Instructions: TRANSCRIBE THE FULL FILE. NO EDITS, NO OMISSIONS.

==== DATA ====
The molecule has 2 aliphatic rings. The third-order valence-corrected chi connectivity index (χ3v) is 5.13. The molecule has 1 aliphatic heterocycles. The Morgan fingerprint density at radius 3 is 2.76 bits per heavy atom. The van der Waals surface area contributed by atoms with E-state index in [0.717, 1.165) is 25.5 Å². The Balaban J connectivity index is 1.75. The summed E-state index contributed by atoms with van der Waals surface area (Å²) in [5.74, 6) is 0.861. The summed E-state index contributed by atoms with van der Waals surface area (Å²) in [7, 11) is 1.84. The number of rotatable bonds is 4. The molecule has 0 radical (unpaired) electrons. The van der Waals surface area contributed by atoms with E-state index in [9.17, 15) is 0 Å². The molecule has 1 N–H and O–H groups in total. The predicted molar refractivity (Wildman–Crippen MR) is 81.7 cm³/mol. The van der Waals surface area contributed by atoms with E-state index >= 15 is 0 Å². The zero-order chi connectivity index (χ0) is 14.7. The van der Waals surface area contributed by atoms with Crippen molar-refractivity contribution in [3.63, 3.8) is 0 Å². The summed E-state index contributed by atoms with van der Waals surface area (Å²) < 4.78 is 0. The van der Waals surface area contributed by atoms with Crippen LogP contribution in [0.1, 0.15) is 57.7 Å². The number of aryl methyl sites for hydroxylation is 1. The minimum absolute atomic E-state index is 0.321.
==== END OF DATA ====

The molecule has 2 aliphatic rings. The third-order valence-corrected chi connectivity index (χ3v) is 5.13. The molecule has 1 aliphatic heterocycles. The Morgan fingerprint density at radius 3 is 2.76 bits per heavy atom. The van der Waals surface area contributed by atoms with E-state index in [0.717, 1.165) is 25.5 Å². The Balaban J connectivity index is 1.75. The summed E-state index contributed by atoms with van der Waals surface area (Å²) in [5.74, 6) is 0.861. The summed E-state index contributed by atoms with van der Waals surface area (Å²) in [7, 11) is 1.84. The number of rotatable bonds is 4. The molecule has 0 radical (unpaired) electrons. The van der Waals surface area contributed by atoms with E-state index in [9.17, 15) is 0 Å². The molecule has 1 N–H and O–H groups in total. The predicted molar refractivity (Wildman–Crippen MR) is 81.7 cm³/mol. The van der Waals surface area contributed by atoms with E-state index >= 15 is 0 Å². The zero-order chi connectivity index (χ0) is 14.7. The van der Waals surface area contributed by atoms with Crippen molar-refractivity contribution in [3.63, 3.8) is 0 Å². The summed E-state index contributed by atoms with van der Waals surface area (Å²) < 4.78 is 0. The van der Waals surface area contributed by atoms with Crippen LogP contribution in [0.1, 0.15) is 57.7 Å². The number of aryl methyl sites for hydroxylation is 1. The minimum absolute atomic E-state index is 0.321.